6. All the Great Hits (Commodores): After taking a rocket fuel ride in a lime green Monte Carlo, circa 1976, with Brick House blasting, I was a Commodores fan. I still wish Lionel Richie has stayed with them, but at least there’s this collection.
7. The Best of Earth, Wind, and Fire Vol. 1 (EWF): Nothing screams middle school like the Commodores and EWF. Where the Commodores faded away, EWF tightly held its grip on me. They are a big part of my second act and I once rode an escalator with one of the guys in the band. It was about twenty minutes before a show at the Borgota and I wasn’t sure, but when I saw him on stage, I knew. The energy of their show is awesome, just be prepared to stand up because everybody knows all the words and everyone wants to dance.
8. Greatest Hits 1974-78 (Steve Miller Band): All of my friends in high school had trucks. They were very different than the one I drive now as they only had the one bench seat. We would cram three or four into the cab and head down the road. All of my friends also had this album on cassette. We listened to it a lot. Thank goodness it’s a keeper.
So there you have it, eight greatest hits albums that left a lasting impression somewhere within my musical soul.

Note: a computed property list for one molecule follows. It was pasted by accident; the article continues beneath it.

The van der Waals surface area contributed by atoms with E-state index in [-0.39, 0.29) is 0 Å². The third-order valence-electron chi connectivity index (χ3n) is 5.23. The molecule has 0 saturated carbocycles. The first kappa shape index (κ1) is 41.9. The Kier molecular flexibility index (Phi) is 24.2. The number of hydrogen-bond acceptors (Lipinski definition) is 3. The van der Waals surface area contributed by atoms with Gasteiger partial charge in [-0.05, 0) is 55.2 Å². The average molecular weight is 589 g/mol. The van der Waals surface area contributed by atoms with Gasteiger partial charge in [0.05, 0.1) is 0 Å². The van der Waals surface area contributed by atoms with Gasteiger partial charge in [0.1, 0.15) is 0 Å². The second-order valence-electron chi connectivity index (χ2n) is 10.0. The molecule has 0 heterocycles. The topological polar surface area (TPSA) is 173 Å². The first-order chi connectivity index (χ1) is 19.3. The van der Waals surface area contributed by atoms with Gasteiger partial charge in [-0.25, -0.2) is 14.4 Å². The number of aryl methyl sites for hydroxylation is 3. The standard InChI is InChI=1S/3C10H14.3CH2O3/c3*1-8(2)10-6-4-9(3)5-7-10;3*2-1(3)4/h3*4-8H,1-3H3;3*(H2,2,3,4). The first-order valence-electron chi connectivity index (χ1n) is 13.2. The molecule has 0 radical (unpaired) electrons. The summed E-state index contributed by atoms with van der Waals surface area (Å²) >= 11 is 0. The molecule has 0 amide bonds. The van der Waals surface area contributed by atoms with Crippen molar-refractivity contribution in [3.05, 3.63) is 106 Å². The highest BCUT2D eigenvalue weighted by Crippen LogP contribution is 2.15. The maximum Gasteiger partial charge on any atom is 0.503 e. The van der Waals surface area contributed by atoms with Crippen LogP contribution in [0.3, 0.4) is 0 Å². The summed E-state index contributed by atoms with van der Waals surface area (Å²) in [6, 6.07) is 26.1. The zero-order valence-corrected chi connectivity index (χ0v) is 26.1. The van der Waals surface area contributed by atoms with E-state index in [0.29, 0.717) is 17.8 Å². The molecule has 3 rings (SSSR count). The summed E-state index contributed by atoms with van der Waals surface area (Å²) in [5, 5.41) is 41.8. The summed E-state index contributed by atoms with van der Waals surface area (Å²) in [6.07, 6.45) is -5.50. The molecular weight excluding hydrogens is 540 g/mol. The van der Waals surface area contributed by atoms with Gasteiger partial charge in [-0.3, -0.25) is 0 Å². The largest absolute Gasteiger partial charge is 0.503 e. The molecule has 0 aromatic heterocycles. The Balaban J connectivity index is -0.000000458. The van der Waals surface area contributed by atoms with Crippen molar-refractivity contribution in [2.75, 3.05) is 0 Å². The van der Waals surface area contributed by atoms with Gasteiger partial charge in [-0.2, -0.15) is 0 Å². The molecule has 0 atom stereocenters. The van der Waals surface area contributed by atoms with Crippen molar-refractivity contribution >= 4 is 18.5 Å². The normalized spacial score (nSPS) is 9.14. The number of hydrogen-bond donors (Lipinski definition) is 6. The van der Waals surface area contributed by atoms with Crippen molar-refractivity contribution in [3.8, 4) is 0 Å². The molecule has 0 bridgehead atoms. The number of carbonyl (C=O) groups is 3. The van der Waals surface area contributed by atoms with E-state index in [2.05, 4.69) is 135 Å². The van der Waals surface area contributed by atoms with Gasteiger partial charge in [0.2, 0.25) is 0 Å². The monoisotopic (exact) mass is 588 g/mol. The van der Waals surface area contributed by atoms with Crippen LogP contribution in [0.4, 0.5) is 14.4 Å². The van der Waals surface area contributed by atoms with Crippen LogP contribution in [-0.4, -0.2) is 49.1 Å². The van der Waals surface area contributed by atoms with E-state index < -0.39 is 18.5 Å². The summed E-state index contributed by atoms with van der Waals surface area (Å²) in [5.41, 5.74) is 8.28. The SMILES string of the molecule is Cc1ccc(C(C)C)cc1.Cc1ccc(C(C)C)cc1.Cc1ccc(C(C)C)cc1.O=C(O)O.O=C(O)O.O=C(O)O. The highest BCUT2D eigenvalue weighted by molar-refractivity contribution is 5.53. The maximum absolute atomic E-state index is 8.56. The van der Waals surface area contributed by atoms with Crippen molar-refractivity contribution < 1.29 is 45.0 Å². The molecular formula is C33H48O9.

Oh, no, I forgot “Hooligans,” by The Who… It’s got to be on there somewhere…
Note: This is a bit of a political rant… Just saying…agree or don’t, but be nice.
How great is that the President of the United States is planning his defense for potential charges that go against everything America stands for and then disinvites a championship team that is named after a national symbol, E-A-G-L-E-S because they believe in a person’s right to protest?
It’s not great at all, but that is the way of things in our country today. The Philadelphia Eagles, who won the Super Bowl, will not be attending the White House as has been the tradition for championship teams for some time now. The reason was that too few of the team members were going to show up, so Trump bailed. It’s great that the team, by standing up for what it believed and backing it up with several players planning to do charity work in DC rather than bow to the minister of deceit, have shown that we must stick up for what is right within ourselves. Further, the country is not about Republican, Democrat, or Trump, it’s about our laws and beliefs that we have certain inalienable rights, one being freedom of speech.
The President has shown again that he doesn’t believe in that right unless it’s about him.